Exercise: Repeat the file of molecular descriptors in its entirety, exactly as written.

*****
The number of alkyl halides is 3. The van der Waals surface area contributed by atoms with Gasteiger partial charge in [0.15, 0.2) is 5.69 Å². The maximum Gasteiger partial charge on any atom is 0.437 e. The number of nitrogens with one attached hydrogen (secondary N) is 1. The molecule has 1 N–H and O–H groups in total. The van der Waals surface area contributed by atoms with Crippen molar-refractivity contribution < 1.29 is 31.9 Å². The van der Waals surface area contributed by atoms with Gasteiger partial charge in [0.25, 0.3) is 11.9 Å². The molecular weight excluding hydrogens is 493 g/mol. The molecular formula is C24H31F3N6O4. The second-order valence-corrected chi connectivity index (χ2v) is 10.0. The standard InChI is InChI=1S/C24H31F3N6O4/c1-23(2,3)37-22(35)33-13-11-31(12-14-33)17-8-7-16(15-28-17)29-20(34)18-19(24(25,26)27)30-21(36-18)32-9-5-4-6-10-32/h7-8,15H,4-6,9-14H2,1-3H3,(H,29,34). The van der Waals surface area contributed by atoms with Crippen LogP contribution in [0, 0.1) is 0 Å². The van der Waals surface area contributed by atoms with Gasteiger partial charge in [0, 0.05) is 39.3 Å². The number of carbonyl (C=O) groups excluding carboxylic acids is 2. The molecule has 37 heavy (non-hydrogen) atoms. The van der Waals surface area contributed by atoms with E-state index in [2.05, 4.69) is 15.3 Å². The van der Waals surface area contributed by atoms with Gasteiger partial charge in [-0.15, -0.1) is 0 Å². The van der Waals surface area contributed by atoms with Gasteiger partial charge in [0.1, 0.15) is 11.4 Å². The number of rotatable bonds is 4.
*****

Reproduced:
The number of alkyl halides is 3. The van der Waals surface area contributed by atoms with Gasteiger partial charge in [0.15, 0.2) is 5.69 Å². The maximum Gasteiger partial charge on any atom is 0.437 e. The number of nitrogens with one attached hydrogen (secondary N) is 1. The molecule has 1 N–H and O–H groups in total. The van der Waals surface area contributed by atoms with Crippen molar-refractivity contribution < 1.29 is 31.9 Å². The van der Waals surface area contributed by atoms with Gasteiger partial charge in [0.25, 0.3) is 11.9 Å². The molecular weight excluding hydrogens is 493 g/mol. The molecular formula is C24H31F3N6O4. The second-order valence-corrected chi connectivity index (χ2v) is 10.0. The standard InChI is InChI=1S/C24H31F3N6O4/c1-23(2,3)37-22(35)33-13-11-31(12-14-33)17-8-7-16(15-28-17)29-20(34)18-19(24(25,26)27)30-21(36-18)32-9-5-4-6-10-32/h7-8,15H,4-6,9-14H2,1-3H3,(H,29,34). The van der Waals surface area contributed by atoms with Crippen LogP contribution in [0, 0.1) is 0 Å². The van der Waals surface area contributed by atoms with Gasteiger partial charge in [0, 0.05) is 39.3 Å². The number of carbonyl (C=O) groups excluding carboxylic acids is 2. The molecule has 37 heavy (non-hydrogen) atoms. The van der Waals surface area contributed by atoms with E-state index in [2.05, 4.69) is 15.3 Å². The van der Waals surface area contributed by atoms with Gasteiger partial charge in [-0.15, -0.1) is 0 Å². The van der Waals surface area contributed by atoms with Gasteiger partial charge in [0.1, 0.15) is 11.4 Å². The number of rotatable bonds is 4.